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The European Commission rejects the decrees on renewables proposed by Italy. The Italian bureaucracy is difficult, sometimes even impossible. The reductions in incentive rates and the introduction of the register on renewables are the main points of demerit. The Fifth Energy Account.
For Italian companies, one of the main burdens is the high cost of bureaucracy. The new decree schemes on incentives for photovoltaics and other electric renewables cause discussion. Excessive Italian bureaucracy would make it difficult, if not impossible, to find funding for green projects.
The criticism comes from the EU in reference to the introduction of the register which all renewable energy plants, even small ones, should necessarily register. Registration in the register is mandatory in order to apply to incentives on renewables.
There are numerous criticisms leveled at the Italian government, among others, Europe asks Italy to take immediate action on the thermal renewables andenergy efficiency. In Italy, the decrees concerning theenergy efficiency and thermal renewables are still in hiding, there is no clarity and the support system for energy efficiency projects is faltering: the Italian government must clearly define the objectives for 2020 on the system of White certificates.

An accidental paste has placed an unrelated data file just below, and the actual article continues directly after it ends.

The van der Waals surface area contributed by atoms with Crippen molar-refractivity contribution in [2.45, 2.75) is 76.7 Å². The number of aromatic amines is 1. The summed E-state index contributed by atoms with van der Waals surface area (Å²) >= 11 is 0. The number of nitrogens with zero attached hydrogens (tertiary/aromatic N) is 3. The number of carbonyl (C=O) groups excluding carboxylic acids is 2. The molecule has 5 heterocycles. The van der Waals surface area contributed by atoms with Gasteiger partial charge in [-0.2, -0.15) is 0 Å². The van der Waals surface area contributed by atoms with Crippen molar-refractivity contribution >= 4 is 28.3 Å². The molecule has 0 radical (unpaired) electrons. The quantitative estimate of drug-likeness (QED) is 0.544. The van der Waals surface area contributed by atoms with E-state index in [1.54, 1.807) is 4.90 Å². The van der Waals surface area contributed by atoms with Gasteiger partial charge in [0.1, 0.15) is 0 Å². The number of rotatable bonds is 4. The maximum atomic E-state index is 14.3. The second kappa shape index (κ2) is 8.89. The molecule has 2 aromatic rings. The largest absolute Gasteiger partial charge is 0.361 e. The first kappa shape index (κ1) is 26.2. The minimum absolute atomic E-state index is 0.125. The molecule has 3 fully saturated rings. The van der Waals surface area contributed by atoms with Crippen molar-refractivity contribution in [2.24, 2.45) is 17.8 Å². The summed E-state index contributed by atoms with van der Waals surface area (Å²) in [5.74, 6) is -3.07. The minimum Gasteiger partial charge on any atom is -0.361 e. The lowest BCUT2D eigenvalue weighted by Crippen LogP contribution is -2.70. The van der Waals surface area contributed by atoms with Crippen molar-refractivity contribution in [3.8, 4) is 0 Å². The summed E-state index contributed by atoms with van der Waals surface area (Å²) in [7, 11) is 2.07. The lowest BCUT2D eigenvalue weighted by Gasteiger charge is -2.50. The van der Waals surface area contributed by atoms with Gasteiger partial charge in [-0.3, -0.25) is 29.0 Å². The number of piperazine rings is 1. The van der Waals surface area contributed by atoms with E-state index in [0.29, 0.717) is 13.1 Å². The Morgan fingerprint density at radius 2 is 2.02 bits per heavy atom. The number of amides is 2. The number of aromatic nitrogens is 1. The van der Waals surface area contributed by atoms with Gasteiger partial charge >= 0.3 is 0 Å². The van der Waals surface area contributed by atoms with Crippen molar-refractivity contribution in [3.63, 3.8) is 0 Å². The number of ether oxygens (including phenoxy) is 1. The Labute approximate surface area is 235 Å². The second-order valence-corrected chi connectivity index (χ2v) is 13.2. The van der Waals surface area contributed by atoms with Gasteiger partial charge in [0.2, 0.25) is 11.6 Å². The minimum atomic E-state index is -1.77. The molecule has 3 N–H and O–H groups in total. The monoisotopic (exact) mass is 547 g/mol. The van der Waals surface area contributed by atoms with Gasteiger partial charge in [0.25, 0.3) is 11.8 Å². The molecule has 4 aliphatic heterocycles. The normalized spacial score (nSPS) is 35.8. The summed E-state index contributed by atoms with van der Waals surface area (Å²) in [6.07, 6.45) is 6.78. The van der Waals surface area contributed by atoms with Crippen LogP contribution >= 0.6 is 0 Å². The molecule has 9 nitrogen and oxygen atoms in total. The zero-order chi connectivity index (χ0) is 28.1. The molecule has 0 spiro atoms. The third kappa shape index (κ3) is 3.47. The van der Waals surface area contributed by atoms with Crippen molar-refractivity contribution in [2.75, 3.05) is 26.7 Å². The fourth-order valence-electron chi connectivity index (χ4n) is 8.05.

According to EU criticism, Italy's flaws concern:
- energy efficiency
- the introduction of the register
- the reduction of the incentive rates
- thermal renewables
With the introduction of the register, the bureaucratic process that must be followed when requesting incentives on renewables. Valerio Natalizia, president of Anie-Gifi, comments on the role of the register as follows: "a system that has repeatedly demonstrated its inefficiency and does not serve to control spending but only to create bureaucratic complications for operators and therefore increase management costs ... But if the Government intends to maintain it, at least we foresee an increase in the access threshold to 200 kW».
Hope on Fifth Energy Account is that it is modified in order to restore the 7 billion euro budget to incentivize the photovoltaic sector. The European Commission rejects the decrees on renewables and there has been no shortage of comments from Italian MEPs. Between these, Oreste Rossi which closely follows the issue of energy costs.
MEP Rossi has very often attacked the work of the Brussels executive but this time he agrees with the criticisms of the European Commission and in a note he states: "The European Commission did well to curry Italy on the decree on renewables asking for a reduction in administrative procedures that end up complicating access to incentives".
edited by Anna De Simone